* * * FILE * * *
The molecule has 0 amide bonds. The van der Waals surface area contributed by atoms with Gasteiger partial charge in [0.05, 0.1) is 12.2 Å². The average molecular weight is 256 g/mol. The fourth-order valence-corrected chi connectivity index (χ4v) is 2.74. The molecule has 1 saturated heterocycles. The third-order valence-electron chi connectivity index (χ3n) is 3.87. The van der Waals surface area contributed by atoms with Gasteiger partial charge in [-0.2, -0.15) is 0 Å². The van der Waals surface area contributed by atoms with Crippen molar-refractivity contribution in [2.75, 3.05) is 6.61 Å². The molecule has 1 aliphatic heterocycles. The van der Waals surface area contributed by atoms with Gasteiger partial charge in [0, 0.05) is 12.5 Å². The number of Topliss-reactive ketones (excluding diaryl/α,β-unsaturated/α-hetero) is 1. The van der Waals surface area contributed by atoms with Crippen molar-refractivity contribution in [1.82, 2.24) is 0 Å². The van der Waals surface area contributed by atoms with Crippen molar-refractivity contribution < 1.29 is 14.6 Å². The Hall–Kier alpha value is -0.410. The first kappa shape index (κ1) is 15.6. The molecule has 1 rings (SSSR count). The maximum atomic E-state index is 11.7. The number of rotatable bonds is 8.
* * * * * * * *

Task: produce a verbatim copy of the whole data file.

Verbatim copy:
The molecule has 0 amide bonds. The van der Waals surface area contributed by atoms with Gasteiger partial charge in [0.05, 0.1) is 12.2 Å². The average molecular weight is 256 g/mol. The fourth-order valence-corrected chi connectivity index (χ4v) is 2.74. The molecule has 1 saturated heterocycles. The third-order valence-electron chi connectivity index (χ3n) is 3.87. The van der Waals surface area contributed by atoms with Gasteiger partial charge in [-0.2, -0.15) is 0 Å². The van der Waals surface area contributed by atoms with Crippen molar-refractivity contribution in [2.75, 3.05) is 6.61 Å². The molecule has 1 aliphatic heterocycles. The van der Waals surface area contributed by atoms with Gasteiger partial charge in [0, 0.05) is 12.5 Å². The number of Topliss-reactive ketones (excluding diaryl/α,β-unsaturated/α-hetero) is 1. The van der Waals surface area contributed by atoms with Crippen molar-refractivity contribution in [1.82, 2.24) is 0 Å². The van der Waals surface area contributed by atoms with Crippen molar-refractivity contribution < 1.29 is 14.6 Å². The Hall–Kier alpha value is -0.410. The first kappa shape index (κ1) is 15.6. The molecule has 1 rings (SSSR count). The maximum atomic E-state index is 11.7. The number of rotatable bonds is 8.